It’s about looking at what I do naturally and tapping in to that. If you’re full of ideas, and run out of time to capture them all, consider using a voice recorder (the iPhone has a number of options, as I am sure Android phones do) and jot them down when you want, or use a note taker and add them there. You can use Trello to capture ideas and keep track of whether or not you’ve used them too and this helps to make sure you don’t double dip on an idea πŸ˜€

      I don’t really try to narrow down my ideas though. I think some of us are just born to be idea generators and that is just how it is. It’s how we steward this wonderful gift that makes it a wonderful gift to have. So, like I said, notes, voice recordings (I write songs sometimes, and have hundreds of little ditties I have come up with in the shower/ car/ at church/ in the coffee shop!/ etc.), and just quickly do a voice memo. Works a treat.

      To focus though, it’s about planning, like point 3. I am using a paper based planner again this year after years of digital where I write it down, forget about it and then wonder where on earth I put the ideas! This year I am working on using my own handwriting and paper to plan ahead and I am actually remembering more! But the reason planning matters to me, is because it helps me make use of my ideas more effectively. There is no point them being on a voice recorder or in a notebook and never used.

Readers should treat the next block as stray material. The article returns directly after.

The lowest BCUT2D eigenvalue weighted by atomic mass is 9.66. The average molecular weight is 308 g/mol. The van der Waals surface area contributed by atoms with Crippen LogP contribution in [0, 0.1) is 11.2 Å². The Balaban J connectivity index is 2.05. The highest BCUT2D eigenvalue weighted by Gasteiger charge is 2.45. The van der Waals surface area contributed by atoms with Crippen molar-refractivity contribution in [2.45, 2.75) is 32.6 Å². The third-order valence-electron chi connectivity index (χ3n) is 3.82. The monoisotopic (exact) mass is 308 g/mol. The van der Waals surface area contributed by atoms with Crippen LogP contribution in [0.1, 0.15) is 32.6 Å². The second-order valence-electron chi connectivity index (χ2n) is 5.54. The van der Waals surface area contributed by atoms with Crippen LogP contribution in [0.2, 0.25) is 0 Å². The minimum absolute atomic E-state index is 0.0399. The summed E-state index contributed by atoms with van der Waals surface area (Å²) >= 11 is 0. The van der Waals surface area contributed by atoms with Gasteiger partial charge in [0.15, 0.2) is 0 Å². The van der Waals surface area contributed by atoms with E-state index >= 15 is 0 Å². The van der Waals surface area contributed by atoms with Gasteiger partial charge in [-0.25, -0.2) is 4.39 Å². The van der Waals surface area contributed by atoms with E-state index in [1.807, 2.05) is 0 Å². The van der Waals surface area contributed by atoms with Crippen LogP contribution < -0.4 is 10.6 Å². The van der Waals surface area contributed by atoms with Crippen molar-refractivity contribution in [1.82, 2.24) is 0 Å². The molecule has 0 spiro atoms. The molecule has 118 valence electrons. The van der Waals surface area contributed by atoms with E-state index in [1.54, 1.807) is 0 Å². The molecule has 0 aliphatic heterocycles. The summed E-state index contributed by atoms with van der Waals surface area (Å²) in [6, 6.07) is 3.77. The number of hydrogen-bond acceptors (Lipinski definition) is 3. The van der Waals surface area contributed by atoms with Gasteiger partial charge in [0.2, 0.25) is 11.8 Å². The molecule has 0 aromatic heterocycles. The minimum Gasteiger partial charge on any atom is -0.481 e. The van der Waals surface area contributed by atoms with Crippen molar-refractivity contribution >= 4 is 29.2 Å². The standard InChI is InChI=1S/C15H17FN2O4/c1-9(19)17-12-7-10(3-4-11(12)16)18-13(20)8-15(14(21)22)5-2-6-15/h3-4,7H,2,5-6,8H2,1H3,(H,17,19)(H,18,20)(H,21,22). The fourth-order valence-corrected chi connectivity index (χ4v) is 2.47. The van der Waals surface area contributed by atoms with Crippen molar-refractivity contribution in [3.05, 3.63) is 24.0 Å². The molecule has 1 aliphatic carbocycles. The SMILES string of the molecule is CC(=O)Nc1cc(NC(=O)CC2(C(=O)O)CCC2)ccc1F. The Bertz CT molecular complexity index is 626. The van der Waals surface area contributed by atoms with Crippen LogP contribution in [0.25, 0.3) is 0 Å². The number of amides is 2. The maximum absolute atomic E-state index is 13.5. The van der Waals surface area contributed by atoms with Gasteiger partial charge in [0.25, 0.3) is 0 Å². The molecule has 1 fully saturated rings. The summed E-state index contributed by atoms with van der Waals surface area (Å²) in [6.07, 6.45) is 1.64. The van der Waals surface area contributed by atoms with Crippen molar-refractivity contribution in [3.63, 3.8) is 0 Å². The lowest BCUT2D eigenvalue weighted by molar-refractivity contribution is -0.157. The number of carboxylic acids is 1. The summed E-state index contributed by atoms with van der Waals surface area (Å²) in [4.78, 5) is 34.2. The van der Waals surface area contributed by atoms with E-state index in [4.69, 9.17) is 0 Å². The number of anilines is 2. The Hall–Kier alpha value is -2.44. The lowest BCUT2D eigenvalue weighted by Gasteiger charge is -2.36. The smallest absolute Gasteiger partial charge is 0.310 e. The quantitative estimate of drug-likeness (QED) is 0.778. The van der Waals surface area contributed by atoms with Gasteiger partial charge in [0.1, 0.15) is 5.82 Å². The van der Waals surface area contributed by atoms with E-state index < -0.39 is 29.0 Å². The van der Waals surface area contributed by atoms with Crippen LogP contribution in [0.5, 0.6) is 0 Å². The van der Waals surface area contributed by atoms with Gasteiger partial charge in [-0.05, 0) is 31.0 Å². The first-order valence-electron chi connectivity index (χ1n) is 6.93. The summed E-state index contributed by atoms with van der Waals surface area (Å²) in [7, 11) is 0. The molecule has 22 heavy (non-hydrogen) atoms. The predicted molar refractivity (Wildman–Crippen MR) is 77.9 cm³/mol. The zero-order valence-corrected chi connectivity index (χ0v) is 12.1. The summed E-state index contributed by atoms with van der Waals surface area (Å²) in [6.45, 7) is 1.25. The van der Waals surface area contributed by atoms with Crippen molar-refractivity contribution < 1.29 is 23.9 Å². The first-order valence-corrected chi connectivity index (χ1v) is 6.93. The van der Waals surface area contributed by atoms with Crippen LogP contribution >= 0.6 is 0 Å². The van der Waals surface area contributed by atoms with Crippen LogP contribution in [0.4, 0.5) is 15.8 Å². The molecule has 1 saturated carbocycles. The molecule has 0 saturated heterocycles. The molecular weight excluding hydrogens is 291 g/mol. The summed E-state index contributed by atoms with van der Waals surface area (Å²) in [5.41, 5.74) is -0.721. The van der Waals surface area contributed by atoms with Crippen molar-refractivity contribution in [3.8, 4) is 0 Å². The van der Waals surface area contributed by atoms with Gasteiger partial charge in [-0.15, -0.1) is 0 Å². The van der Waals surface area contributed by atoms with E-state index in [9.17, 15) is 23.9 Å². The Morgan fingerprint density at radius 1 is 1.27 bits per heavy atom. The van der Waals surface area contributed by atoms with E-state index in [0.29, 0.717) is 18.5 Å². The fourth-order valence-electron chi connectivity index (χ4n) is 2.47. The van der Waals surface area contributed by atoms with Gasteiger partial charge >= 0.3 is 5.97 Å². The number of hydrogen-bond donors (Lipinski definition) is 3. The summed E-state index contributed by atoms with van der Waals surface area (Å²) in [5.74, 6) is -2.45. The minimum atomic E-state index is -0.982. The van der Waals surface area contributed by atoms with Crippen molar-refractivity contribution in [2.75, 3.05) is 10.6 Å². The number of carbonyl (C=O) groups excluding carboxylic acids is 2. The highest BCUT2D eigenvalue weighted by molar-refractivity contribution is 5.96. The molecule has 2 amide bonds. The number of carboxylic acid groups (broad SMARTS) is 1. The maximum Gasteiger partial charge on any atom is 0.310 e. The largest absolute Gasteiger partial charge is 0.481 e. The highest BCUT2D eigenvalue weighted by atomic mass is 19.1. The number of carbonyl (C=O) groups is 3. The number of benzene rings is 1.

Finally, I would say this: you’ll never use every idea and that is okay. They are all seeds; some of which germinate and grow and some that die. That’s okay. Trust the process. Let the river of ideas flow and take your pick. You are privileged to have this. Share what you’ve been given with those who are struggling to find new ideas. Give away and receive ten times in return πŸ™‚

      Does this help?

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      1. WOW!!! Thank you for your incredibly thoughtful response. And I’m in total amazement to talk to another person riding “the river of ideas!” You are right–it’s a blessing to ride the river. I do get frustrated sometimes because 1) I have too many ideas and (seemingly) not enough time and 2) I forget about them! And then find them later and forgot what the heck I was thinking about. I’m gonna sign up for Trello! Currently I use Notes on my phone for spontaneous ideas. I also have a journal and Stickies on my computer that I occasionally go through and give each idea a “home” somewhere (like in a Scrivener file). Sometimes I use a voice recorder. You’re right, it would probably help if I narrowed it down even more. What do you do when you “plan ahead” exactly? Does that mean you sit and allow your brain to generate ideas, or that you catalogue them somehow? Thanks SO MUCH for the help.